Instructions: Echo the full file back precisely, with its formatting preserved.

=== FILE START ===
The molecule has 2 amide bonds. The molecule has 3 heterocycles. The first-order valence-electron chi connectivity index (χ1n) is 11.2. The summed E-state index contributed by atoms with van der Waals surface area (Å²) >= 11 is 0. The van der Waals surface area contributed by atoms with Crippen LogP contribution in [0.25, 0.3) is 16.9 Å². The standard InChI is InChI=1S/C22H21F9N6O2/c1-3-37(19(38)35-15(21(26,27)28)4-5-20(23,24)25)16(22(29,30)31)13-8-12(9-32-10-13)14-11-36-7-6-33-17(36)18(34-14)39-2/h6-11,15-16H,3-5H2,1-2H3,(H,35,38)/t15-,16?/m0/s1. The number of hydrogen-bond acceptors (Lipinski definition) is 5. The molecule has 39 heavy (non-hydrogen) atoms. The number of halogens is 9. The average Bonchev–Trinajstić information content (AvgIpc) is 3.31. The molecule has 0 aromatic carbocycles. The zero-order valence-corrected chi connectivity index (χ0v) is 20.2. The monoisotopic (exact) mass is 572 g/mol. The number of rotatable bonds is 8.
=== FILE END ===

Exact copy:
The molecule has 2 amide bonds. The molecule has 3 heterocycles. The first-order valence-electron chi connectivity index (χ1n) is 11.2. The summed E-state index contributed by atoms with van der Waals surface area (Å²) >= 11 is 0. The van der Waals surface area contributed by atoms with Crippen LogP contribution in [0.25, 0.3) is 16.9 Å². The standard InChI is InChI=1S/C22H21F9N6O2/c1-3-37(19(38)35-15(21(26,27)28)4-5-20(23,24)25)16(22(29,30)31)13-8-12(9-32-10-13)14-11-36-7-6-33-17(36)18(34-14)39-2/h6-11,15-16H,3-5H2,1-2H3,(H,35,38)/t15-,16?/m0/s1. The number of hydrogen-bond acceptors (Lipinski definition) is 5. The molecule has 39 heavy (non-hydrogen) atoms. The number of halogens is 9. The average Bonchev–Trinajstić information content (AvgIpc) is 3.31. The molecule has 0 aromatic carbocycles. The zero-order valence-corrected chi connectivity index (χ0v) is 20.2. The monoisotopic (exact) mass is 572 g/mol. The number of rotatable bonds is 8.